Ramp Report #7 - Inversion and the looming recession, OnlyFans SPAC, Jobs, and the Apple Streak
Growing expectations for more aggressive interest rate hikes have been pushing bond yields higher. On Monday, the 5-year and 30-year Treasury yields inverted for the first time since 2006. Then, later in the week on Thursday, the 10-year and 2-year treasury yields also inverted. When short-term interest rates are higher than long-term interest rates, a phenomenon known as an inverted yield curve, it can sometimes be a signal of recession.
If this is news to you, watch this short 3 minute video from Dion Rabouin, where he explains why the yield curve has been such an accurate predictor of recessions for the past 70 years. As he notes, the timing between an inversion and a recession varies from 6 to 24 months and stocks typically perform well during that time.
While many claim that the spread between the 2-year and 10-year is one of the most reliable leading indicator's for a recession, a couple Fed researchers and economists argue that it's a spurious relationship.
Ultimately, we argue there is no need to fear the 2-10 spread, or any other spread measure for that matter. At best, the predictive power of term spreads is a case of "reverse causality." That is, term spreads predict recessions because they impound pessimistic—often accurately pessimistic—expectations that market participants have already formed about the economy, and thus an expected cessation in monetary policy tightening. Thus, term spreads could have little or no economic impact in and of themselves. Nevertheless, as FDR might have pointed out, it can only make things worse if investors not only fear the prospect of a recession, but at the same time, are spooked by that fear itself, which is mirrored in inverted term spreads.
I guess if you're trying to find one silver lining of a recession it's that they are typically short-lived. The National Bureau of Economic Research (NBER) tracks the average length of U.S. recessions. According to NBER data, from 1945 to 2009, the average recession lasted 11 months. This is an improvement over earlier eras: From 1854 to 1919, the average recession lasted 21.6 months. Over the past 30 years, the U.S. has gone through four recessions, with the worst one arguably being the Great Recession of 2007-2009.
In a hypothetical world, say you knew 100% that a recession was coming, how would you change your spending and saving behaviors? Would you at all? I don't think I would alter my investment strategy (buy regularly and hold forever) but I would try to reduce any type of frivolous spending and make sure my garden was quadruple the size that year.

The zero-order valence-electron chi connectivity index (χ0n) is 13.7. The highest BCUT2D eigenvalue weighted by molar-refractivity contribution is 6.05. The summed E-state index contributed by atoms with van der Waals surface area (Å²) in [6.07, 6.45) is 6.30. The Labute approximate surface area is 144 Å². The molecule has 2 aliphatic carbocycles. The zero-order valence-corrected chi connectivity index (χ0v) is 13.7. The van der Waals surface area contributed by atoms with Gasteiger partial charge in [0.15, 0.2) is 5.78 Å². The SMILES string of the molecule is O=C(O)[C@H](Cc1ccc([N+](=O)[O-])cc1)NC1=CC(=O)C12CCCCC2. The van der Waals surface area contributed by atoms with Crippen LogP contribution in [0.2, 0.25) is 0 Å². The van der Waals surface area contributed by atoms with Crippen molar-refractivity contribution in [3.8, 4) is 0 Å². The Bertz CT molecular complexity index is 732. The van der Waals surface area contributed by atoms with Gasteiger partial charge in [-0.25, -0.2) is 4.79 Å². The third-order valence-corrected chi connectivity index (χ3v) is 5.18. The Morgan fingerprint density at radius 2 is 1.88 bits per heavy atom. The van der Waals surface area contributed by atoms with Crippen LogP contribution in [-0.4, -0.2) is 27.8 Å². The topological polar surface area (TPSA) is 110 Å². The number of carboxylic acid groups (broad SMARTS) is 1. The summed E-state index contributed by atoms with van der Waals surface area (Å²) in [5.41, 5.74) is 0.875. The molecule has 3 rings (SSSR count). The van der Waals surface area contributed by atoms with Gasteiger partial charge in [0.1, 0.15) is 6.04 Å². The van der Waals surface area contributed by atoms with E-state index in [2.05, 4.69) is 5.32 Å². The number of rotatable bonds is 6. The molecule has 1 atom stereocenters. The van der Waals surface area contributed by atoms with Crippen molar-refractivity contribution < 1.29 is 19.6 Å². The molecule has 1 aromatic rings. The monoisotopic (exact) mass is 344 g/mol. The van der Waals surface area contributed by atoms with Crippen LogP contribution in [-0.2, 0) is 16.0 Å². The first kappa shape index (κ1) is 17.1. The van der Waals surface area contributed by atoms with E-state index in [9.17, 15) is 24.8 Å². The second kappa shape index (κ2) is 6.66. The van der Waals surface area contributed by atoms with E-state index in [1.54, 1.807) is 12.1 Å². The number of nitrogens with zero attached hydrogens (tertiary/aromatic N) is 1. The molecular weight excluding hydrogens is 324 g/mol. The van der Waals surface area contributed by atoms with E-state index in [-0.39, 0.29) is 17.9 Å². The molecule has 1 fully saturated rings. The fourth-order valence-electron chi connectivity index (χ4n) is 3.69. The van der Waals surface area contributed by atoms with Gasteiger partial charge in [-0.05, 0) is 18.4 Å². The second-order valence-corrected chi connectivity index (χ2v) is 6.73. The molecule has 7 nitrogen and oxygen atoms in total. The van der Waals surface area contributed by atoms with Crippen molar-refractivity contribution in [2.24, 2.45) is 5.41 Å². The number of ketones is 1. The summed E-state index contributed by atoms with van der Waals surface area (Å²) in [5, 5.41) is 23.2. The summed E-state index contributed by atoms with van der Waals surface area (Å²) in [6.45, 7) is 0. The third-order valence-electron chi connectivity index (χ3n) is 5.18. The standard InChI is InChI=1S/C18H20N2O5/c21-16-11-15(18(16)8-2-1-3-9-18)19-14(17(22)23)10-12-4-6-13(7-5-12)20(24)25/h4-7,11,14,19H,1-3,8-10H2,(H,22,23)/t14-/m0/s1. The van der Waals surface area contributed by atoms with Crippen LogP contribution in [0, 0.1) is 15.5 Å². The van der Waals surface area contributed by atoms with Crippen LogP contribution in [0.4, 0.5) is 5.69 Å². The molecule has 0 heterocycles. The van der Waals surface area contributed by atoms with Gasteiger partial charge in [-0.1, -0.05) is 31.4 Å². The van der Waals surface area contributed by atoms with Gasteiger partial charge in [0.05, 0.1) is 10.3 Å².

Whether or not the yield curve is signaling to us that a recession is coming, it won't stop us from memeing about it on Twitter in the face of financial ruin.
Barber: What you want?
Me: Lemme get that inverted yield curve.
Barber: Say no more fam.
— Ramp Capital (@RampCapitalLLC)
Mar 13, 2021
The unemployment rate fell to 3.6% in March, nearly matching the pre-pandemic rate of 3.5% in February of 2020, which was a 50-year low.
Also, 431,000 jobs were added in March. According to the WSJ, this report marked the 11th straight month of job gains above 400,000, the longest such stretch of growth in records dating back to 1939. The chart below shows the elevator down and stairs up mentality that happens quite often in the markets.
On Tuesday, it was announced OnlyFans held talks with multiple blank check companies, or SPACs, about a merger to take it public. According to Axios: OnlyFans wants to reposition itself less as a porn platform, and more as a place for fans to connect directly with creators — like a combination of Patreon and TikTok.
OnlyFans was founded in 2016 by British businessman Timothy Stokely and has grown exponentially since the pandemic as a result of more people being online and more people trying to take advantage of the creator economy. The service is particularly popular with sex workers and commonly associated with pornography, but it also hosts the work of other content creators such as fitness trainers, musicians, chefs, and others who provide behind the scenes access into their lives.
The growth of OnlyFans has been impressive. The company, which takes a 20% cut of its creators’ earnings, now hosts content from more than two million creators, who are watched by more than 180 million registered users, per a company statement in 2021. They're also projecting net revenue to hit $2.5B in 2022.
One of the most exciting things about OnlyFans potentially going public is wondering which ticker they would pick. $ASS $SIMP $BUTT, just endless possibilities for the meme economy. Obviously $FANS would be chosen because it's the easiest, safest, and lamest option.
I asked Twitter if they would be buying some OnlyFans stock if it goes public. Nearly 60% said no. I'll take the opposite side of this trade. Consider me a simp.
Poll: Will you buy OnlyFans stock if it goes public?
— Ramp Capital (@RampCapitalLLC)
Mar 30, 2022
Full stop, I'm not above launching an OnlyFans to put food on the table if we enter a recession.
Apple Streak Is Bananas
Apple broke an 11-day win streak, in which it returned 18.8% over that time span — an increase of a whopping $462 billion in market cap. To put this gain in perspective, the increase in market cap over this 18-day stretch was larger than the total market caps of all but 10 members of the S&P 500 index.
In that time, AAPL had traded back to even on the year. A beautiful ramp indeed.
That's all for this week. Thanks for subscribing and sharing.